Nothing is more critical to the state's appeal and economic prospects than clean water. But with pollution apparent throughout the state, safeguards obviously need to be tougher.
Such fabled rivers as the Silver and Santa Fe are suffering smothering algae blooms due to too many nutrients washing into the waterways. The algae in the Caloosahatchee River near Fort Myers became so acute that a drinking-water plant with 30,000 customers stopped production.
The threat is serious, but what's important now is action, not more squabbling between environmental groups and the business and agricultural industries.
Environmentalists may be correct that the water-quality rules prepared by the state's Department of Environmental Protection are inadequate, but the standards do look to be an improvement over the status quo. DEP's rules should be adopted, closely monitored and revised if they fail to achieve the promised results.
The nutrient-pollution issue has been tied up in litigation for years. Environmentalists accused the state of failing to enforce the federal Clean Water Act. They have been successful in demanding that the U.S. Environmental Protection Agency develop its own rules to clean up "impaired" waters.
EPA's resulting "numeric nutrient criteria" outraged farmers and industries, who protested the cleanup costs would put them out of business. Some of the opponents' claims were wildly exaggerated; some cleanup estimates were based on the cost of purifying water with reverse osmosis.
The EPA revised its effort but still met resistance, despite its assurances it would work with affected parties to minimize costs.
The state developed its own standards, which were approved by state lawmakers and Gov. Rick Scott and submitted to the EPA for approval. The agency has yet to act.
Environmentalists say in many cases DEP would not establish nutrient standards for a water body until an algae outbreak occurs. They want the EPA to reject the state rules and impose its own.
DEP officials counter that their standards are designed to address the diverse geology and ecology throughout the state. A certain nutrient level in one water body may be harmless but cause smelly, fish-killing "green slime" algae in another.
Drew Bartlett, director of the DEP's Division of Environmental Assessment and Restoration, says the state has the same basic numeric safeguards as EPA, but by including algae criteria, it actually strengthens water protections.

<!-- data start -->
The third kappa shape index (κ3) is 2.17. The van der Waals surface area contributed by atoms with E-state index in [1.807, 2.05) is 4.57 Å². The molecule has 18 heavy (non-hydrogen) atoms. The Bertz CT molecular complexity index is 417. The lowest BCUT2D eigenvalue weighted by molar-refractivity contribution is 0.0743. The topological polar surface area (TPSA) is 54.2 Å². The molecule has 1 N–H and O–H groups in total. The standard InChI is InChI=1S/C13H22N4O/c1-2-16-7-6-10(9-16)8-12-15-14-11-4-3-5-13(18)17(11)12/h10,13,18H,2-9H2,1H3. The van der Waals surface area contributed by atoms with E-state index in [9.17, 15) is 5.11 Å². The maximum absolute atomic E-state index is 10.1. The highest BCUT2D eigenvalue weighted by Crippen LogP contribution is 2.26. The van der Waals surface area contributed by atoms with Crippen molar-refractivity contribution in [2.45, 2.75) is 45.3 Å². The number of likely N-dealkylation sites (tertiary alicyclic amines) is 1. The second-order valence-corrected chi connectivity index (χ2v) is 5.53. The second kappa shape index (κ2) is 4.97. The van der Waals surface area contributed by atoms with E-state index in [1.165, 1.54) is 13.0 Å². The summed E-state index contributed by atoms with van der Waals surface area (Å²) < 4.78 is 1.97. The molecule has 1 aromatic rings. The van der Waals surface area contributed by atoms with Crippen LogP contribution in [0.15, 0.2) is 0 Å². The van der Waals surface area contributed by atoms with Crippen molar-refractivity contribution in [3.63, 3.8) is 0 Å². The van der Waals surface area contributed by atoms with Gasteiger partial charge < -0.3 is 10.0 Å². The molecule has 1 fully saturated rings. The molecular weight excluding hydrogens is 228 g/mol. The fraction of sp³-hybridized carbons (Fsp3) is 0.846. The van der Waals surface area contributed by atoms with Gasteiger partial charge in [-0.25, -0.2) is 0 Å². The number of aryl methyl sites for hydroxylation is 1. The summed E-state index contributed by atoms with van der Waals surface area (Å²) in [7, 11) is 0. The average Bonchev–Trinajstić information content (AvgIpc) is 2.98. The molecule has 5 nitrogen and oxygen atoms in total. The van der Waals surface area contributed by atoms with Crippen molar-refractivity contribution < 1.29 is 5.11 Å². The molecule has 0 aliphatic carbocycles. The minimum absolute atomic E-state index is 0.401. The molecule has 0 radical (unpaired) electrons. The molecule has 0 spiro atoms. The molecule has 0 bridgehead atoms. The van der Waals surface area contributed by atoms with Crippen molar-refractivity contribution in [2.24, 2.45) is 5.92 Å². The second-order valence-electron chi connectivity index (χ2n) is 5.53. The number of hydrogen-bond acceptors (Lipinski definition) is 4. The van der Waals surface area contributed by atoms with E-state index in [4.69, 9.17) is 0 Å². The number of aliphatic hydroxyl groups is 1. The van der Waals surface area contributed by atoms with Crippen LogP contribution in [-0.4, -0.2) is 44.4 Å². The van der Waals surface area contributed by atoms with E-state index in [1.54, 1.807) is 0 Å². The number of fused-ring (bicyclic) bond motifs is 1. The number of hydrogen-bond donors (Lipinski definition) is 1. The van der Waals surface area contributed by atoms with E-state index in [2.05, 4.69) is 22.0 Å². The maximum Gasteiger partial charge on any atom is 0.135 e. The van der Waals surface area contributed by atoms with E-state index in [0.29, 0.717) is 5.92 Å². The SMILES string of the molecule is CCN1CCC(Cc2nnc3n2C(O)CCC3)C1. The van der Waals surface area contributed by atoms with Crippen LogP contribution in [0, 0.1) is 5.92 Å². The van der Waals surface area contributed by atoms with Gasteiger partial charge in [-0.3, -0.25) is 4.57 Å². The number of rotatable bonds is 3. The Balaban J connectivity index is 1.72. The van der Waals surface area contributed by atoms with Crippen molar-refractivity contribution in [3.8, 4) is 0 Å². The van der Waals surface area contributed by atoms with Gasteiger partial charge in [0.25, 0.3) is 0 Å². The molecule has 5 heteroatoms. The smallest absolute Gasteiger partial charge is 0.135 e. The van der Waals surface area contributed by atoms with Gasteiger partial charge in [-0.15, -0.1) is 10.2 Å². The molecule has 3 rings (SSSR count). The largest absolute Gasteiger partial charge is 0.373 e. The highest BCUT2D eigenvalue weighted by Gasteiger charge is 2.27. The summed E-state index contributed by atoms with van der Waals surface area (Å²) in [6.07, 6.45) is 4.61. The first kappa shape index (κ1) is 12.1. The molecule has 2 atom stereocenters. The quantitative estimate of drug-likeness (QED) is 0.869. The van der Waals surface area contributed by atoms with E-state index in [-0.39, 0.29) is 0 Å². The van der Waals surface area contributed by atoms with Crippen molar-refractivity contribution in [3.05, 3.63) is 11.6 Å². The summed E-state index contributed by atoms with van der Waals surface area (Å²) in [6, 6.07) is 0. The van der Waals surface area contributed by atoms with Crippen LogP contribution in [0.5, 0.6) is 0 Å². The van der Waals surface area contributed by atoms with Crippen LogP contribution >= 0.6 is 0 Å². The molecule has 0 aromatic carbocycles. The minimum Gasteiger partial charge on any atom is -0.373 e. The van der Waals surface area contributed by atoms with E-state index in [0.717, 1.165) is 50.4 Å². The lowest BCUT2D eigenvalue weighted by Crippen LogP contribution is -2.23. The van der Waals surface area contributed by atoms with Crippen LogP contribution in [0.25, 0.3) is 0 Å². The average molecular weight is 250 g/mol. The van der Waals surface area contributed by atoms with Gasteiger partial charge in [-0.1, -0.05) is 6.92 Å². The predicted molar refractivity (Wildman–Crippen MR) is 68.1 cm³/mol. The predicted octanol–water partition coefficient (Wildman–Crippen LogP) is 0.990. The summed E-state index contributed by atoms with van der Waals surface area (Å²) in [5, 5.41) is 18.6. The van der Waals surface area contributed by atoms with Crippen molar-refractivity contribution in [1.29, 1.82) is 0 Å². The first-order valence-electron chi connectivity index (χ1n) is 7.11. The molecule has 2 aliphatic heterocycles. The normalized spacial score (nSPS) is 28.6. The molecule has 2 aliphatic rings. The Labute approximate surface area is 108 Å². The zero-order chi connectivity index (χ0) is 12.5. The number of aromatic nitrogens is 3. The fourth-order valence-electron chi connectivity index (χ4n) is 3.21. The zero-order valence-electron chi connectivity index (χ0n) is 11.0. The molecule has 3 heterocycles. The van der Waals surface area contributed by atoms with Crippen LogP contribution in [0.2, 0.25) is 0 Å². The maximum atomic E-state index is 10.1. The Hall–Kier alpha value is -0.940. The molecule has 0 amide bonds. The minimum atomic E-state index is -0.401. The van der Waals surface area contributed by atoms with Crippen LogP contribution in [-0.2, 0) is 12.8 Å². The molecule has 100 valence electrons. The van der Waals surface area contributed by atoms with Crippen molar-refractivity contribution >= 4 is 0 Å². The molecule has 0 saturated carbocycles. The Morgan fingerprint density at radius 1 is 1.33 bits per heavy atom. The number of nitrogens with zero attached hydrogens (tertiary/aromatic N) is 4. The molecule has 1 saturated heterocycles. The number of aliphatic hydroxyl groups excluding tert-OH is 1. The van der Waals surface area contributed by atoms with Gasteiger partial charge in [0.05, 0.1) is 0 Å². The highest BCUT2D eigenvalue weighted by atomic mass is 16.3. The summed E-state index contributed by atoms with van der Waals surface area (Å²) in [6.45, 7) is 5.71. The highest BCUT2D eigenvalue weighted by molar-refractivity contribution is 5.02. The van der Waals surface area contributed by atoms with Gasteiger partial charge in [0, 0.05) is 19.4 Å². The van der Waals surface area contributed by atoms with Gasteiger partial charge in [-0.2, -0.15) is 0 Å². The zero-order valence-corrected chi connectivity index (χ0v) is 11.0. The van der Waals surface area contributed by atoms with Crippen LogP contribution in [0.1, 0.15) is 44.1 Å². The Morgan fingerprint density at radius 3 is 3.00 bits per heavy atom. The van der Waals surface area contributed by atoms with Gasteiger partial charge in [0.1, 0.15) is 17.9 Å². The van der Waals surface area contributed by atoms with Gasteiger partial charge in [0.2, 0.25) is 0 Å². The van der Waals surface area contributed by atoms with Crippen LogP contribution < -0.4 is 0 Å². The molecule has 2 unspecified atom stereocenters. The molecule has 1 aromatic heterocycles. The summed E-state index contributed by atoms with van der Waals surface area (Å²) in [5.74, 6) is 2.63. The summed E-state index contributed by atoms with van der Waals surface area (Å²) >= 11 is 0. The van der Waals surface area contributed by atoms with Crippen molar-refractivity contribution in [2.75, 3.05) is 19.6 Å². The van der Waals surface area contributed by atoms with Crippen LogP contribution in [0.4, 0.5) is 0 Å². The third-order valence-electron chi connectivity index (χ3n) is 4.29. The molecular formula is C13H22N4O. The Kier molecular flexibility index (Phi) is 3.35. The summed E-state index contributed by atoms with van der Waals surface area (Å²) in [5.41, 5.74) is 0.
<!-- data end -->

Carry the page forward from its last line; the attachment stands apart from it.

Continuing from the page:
This approach allows the state to track a body of water's biological health and algae growth, not simply look at nutrient levels. Even if the nutrient numbers are not exceeded, the DEP can take action if algae levels start going up or biological harm is found.
Of course, the real test will be whether the state moves aggressively to control discharges and develop nutrient-control strategies throughout a watershed when the first sign of trouble appears in a river or lake.
The environmentalists have cause to be skeptical about the vigilance of a state in which about half of the rivers and more than half of the lakes have poor water quality. Indifferent lawmakers have even taken steps to block local fertilizer ordinances, one of the simplest, most economical ways to reduce runoff.
Yet the state now has a plan that is not drastically different than EPA's, is supported by the governor and lawmakers and looks to be accepted by industry, whose cooperation will be necessary for effective cleanup plans.
It is instructive that a few years ago a regional task force with representatives from local governments, industries and regulators developed realistic and science-based nutrient rules for the areas surrounding Tampa Bay.
Such progress can be achieved where there is trust and cooperation. That is more likely if the nutrient rules are viewed as a state and local effort and not dictated by Washington.
Another prolonged legal battle won't help our waters. It's better to give Scott's DEP a chance to prove its cleanup strategy is as effective as advertised and hold it responsible if it is not.